#9 Do at least one thing with your class each week that reminds you of why you became a teacher in the first place.
I love to sing & play the piano so teaching my first graders to sing songs like The Rainbow Connection, Inch by Inch, & A You’re Adorable makes me smile & feel more connected to my class. I also love to get down on the floor with my kids to do art projects. We really enjoyed working on coloring in Jenny’s awesome math collaborative posters together this year. We also had a Frozen singalong during our last week of school. It was so much fun! During the year I always try to read some of my childhood favorites like Noisy Nora, Pinkerton, Pippi Longstocking, George & Martha, and Lyle Crocodile. Finding a way to share the things that truly put a smile on your face with your class will help you feel less stressed and more cheerful. There’s always a way to work these types of activities in & you will feel so much more energized to keep going throughout the year.
#10 Keep a journal for all of the hilarious & cute comments you will get from students.
You might think you’ll always remember these moments but they do start to blur pretty quickly. One of my favorite student stories is from an awesome little girl who was the talk of our kindergarten all day because her pet dog had just, in her words, “laid puppies”. We heard names, vital statistics, every imaginable detail about these new pups. A few mothers got in touch with our little story teller’s mom after school because they were hoping to adopt puppies only to find out that not only were there no puppies there also wasn’t even a pet dog! Got to love her imagination! My journal has several pages for this one student alone & it always makes me smile to remember her that year. Reading your journal can also be really powerful when you are feeling overwhelmed and stressed out about teaching. It’s nice to have some reminders of the funny times right at your fingertips.
#11 Don’t drive yourself crazy with an elaborate classroom theme.
Your students will still learn and have a great year even if you don’t decorate your classroom with a fun theme. I love my classroom filled with rainbows & bumblebees but I’ve had 9 years to gradually make fun purchases & fancy things up. I always joke that my classroom theme for my first few years was “school” followed by “learning” with maybe a dash of “tidiness”. Seriously though, save your money! It’s much more cost effective to check out garage sales, retiring teachers’ classrooms, Craig’s List, Ebay, etc for those fun classroom extras along the way.
#12 Don’t compare your beginning to someone else’s middle.
I love this quote! I know that it’s way too easy to get caught up in comparing your classroom to other classrooms you see at your campus or online and that usually leads to feeling inadequate about yourself as a teacher. This is something that I still struggle with at times & I think most teachers do to a certain extent. I’m trying to have this be my mantra though and hopefully you can remind yourself as well, especially as a first year teacher. I wish you luck in your first year of teaching! Be kind to yourself & remember to have fun with your students! Please feel free to comment or email me with any questions you have. I would love to try to help out!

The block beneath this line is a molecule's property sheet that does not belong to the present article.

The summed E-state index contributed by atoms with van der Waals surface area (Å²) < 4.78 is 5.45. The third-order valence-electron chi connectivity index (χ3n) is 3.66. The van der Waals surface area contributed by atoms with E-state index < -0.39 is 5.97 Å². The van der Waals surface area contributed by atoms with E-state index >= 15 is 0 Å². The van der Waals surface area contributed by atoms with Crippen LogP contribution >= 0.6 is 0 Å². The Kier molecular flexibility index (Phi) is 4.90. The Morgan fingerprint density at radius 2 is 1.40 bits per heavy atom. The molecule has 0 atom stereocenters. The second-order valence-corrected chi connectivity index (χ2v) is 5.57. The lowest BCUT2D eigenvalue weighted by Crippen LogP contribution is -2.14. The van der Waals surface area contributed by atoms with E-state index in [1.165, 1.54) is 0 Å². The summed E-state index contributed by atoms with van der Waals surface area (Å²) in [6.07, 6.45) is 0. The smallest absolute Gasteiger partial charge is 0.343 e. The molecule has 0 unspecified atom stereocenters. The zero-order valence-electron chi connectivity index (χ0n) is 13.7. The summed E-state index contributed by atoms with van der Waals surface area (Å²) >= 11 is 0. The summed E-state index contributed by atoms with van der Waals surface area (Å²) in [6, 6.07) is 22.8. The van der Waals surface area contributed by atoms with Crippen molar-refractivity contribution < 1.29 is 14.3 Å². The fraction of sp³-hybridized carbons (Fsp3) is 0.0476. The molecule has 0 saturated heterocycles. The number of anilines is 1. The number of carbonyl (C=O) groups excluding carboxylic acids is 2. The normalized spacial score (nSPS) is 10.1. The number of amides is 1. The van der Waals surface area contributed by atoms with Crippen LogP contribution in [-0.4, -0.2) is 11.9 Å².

image & font credits: Vorobyeva.Shutterstock.com, Woaiss/Shutterstock.com, Iravgustin/Shutterstock.com, Kimberly Geswein Fonts, Giphy.com
Summer has finally arrived for me! And somehow one week of summer vacation has me itching to plan for next school year or at least for the cute pinterest inspired part of starting a new school year. Not so much the actual work part though!
Ready to join me in some vicarious organization enabled by Pinterest?
Here are my favorite classroom organization finds shared by some very creative teachers. Click each picture to head on over to their blogs:
1. Sort construction paper into a filing box.
No more random crumpled edges & you can easily spot any colors you are running low on. So much better than my current system of shoving construction paper into drawers & keeping my fingers crossed that I’ll have enough of each color when I need it.
2. Store math games in plastic bags & hang them on a towel rack.
I’m so doing this for my math workshop menu choices next year! I had a hard time keeping enough supplies out for multiple math games at a time without it looking like a small hurricane has blown through my classroom so this looks like a perfect solution.
3. Store base ten blocks in supply caddies.
I spent this entire school year thinking I didn’t own any of these blocks until afterschool on our very last day when I discovered my dusty class set of foam base ten blocks! So frustrating but at least I’ll be ready for next year. This idea is brilliant! When the kids clean up they get to sort ones, tens, & hundreds one more time.
4. Label, label, label!
I had a really hard time choosing just one adorable & perfectly labeled picture from this gorgeous classroom. Seriously, you must click the photo below and give yourself some time to take it all in! Amazingly cute & functional! As my good friend Liz Lemon would say, “I want to go to there!”
5. Then add more labels!
I don’t know how I’ve been living all this time without knowing that self adhesive chalkboard vinyl exists! So many fun possibilities starting with these fun teacher supply jars.
6. Color code your curriculum files by subject.